Preschool Bound? Do Your Allergy Homework

Preschool Bound? Do Your Allergy Homework

For many children (and their parents), preschool is the first stretch into independence. That alone can make the process of finding a school that’s a good fit a little nerve-wracking. And the first day of school? Well, sometimes it’s hard to tell who is more nervous, the new student or their grown-ups!  When your child has food allergies, the nervousness may be cranked up another notch. If you’re an allergic parent or guardian, these tips may help put your mind at ease.

Do Your Research

Unless your child is eligible for a pre-K program through the public school district, you’ll be selecting a school from the local private preschools operating in your area. This is your opportunity to choose the program that best fits your family’s needs. Is it in your budget? Does the teaching style mesh with your child’s personality and your idea of appropriate early childhood instruction?

Allergy families will also want to learn about how each school they’re considering handles food allergies. Are they familiar with food allergies? Do they have other allergic students attending? How will substitutes be informed about allergic students? Who is allowed to administer your child’s auto-injector? Is staff trained on how to use an auto-injector and how to keep allergic children safe? Are there lesson plans that involve food and, if so, what’s the policy regarding allergic children in those lessons? Come up with your list of questions and get answers during your site visits and calls. Talk to other parents for input, too!

Get It in Writing

If a preschool program receives federal funding, allergic students can request a 504 Plan – a legal document that will delineate the appropriate accommodations the school will take to keep your allergic safe. If you’ve selected a private program, you can still request a written action plan. Work with your allergist to determine what accommodations your child requires. The school may also require you to fill out and have your allergist sign an allergy action plan and paperwork that will allow them to keep your child’s autoinjector on site, as well as administer the epinephrine if needed.

Think Beyond Snack Time and Parties

When we think about food allergies, snacks and parties quickly come to mind as potential minefields. When we talk with school staff about making a plan to keep our young students safe, we can focus so specifically on those items that we lose sight of the other potential risks. Here are a few things to talk to your allergist and pre-K director about:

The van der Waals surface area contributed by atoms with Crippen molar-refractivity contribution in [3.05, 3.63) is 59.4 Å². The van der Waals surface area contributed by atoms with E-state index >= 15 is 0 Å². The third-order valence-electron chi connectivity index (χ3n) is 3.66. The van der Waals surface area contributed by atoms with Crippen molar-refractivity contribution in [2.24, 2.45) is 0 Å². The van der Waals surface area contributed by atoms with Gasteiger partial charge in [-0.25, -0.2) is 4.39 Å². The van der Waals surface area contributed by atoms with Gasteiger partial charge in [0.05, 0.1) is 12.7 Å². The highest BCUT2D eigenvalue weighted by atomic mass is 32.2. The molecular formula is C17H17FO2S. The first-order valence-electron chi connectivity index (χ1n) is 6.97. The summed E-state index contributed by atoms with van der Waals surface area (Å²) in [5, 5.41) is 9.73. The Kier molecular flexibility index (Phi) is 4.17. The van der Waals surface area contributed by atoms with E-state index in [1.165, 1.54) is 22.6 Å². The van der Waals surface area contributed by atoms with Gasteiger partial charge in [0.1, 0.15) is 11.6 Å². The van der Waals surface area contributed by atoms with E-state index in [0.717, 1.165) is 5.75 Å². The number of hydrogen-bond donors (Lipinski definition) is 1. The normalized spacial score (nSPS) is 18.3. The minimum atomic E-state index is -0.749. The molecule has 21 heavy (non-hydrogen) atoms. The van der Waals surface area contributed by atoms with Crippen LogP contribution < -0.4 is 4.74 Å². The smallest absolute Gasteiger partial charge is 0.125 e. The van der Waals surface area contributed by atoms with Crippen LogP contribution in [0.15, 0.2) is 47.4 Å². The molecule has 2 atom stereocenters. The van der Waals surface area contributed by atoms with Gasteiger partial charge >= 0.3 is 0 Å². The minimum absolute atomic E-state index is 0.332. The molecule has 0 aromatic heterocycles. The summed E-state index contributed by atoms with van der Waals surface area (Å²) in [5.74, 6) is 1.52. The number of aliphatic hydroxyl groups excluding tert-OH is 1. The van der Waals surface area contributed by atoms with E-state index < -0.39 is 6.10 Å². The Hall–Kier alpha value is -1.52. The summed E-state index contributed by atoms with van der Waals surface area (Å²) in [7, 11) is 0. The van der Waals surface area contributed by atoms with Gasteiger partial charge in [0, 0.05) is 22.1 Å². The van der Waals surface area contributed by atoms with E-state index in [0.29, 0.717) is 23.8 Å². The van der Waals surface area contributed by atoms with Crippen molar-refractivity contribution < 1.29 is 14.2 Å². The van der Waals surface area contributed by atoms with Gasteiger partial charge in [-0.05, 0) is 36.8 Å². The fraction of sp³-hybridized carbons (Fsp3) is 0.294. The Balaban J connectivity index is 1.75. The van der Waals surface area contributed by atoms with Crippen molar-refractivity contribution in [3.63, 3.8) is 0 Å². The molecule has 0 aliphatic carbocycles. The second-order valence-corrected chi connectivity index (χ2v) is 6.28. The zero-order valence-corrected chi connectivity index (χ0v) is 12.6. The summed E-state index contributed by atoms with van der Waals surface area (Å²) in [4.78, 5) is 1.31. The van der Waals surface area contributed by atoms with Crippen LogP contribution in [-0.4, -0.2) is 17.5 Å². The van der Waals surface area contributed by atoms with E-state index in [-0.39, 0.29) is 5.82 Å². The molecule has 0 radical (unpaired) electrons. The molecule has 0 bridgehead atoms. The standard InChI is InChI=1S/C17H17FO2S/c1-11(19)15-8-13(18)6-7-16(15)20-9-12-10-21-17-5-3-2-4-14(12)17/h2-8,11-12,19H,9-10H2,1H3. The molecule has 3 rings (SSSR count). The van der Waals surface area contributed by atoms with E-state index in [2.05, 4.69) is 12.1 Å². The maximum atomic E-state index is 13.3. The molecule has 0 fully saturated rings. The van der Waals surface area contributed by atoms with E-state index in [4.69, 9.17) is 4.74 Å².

• Handwashing / Surface Cleaning – If you’ve got young children, you probably use phrases like “please take your hands out of your mouth” and “use a tissue” quite frequently. Of course, we know the hygiene value of this advice. For food allergic children, however, it’s even more important as trace levels of allergens can be left on surfaces and transfer to hands. Touch those hands to your mouth, nose, or eyes and those allergen proteins can trigger a reaction. When you’re working on an allergy management plan with your child’s preschool, don’t overlook the importance of handwashing after eating (for the whole class), as well as wiping down tables and other surfaces that have come in contact with food items.
  • Arts & Crafts – Food allergens can be present in non-food items. Wheat may be present in play dough. Egg may be found in tempura paints and milk can be an ingredient in dustless chalk. These are just some examples. Work with your child’s school and classroom teacher to identify which arts and crafts supplies may be an issue for allergic children and what products may be a safe substitute.
  • Sensory, Learning and Imagination Stations – From “igloos” made of empty milk cartons to sensory stations that use raw pasta and counting corners that make use of small food items, preschool classrooms can make great use of food and empty food containers. This can be a problem for food allergic children. When you’re talking with your child’s school, highlight these potential allergic challenges and work together to identify an alternative solution. This list from Kids with Food Allergies is a good starting place.

It’s Not One and Done

Remember, your child’s school – now and throughout their educational career – is your partner. From academics to allergies, you’re in this together. Getting an allergy action plan in place is just the first step.

Look for appropriate touchpoints and opportunities during the year to engage your child’s teacher. Are action plan items you’ve put in place working? Does the system you’ve devised need to be updated? Was there something your team overlooked in the initial stages that should be added now? Don’t overlook the importance of good note sharing, also. Has someone gone above and beyond to keep your allergic child safe? Reach out and say thank you! This is a team effort and it’s good to let your team members know you appreciate them.

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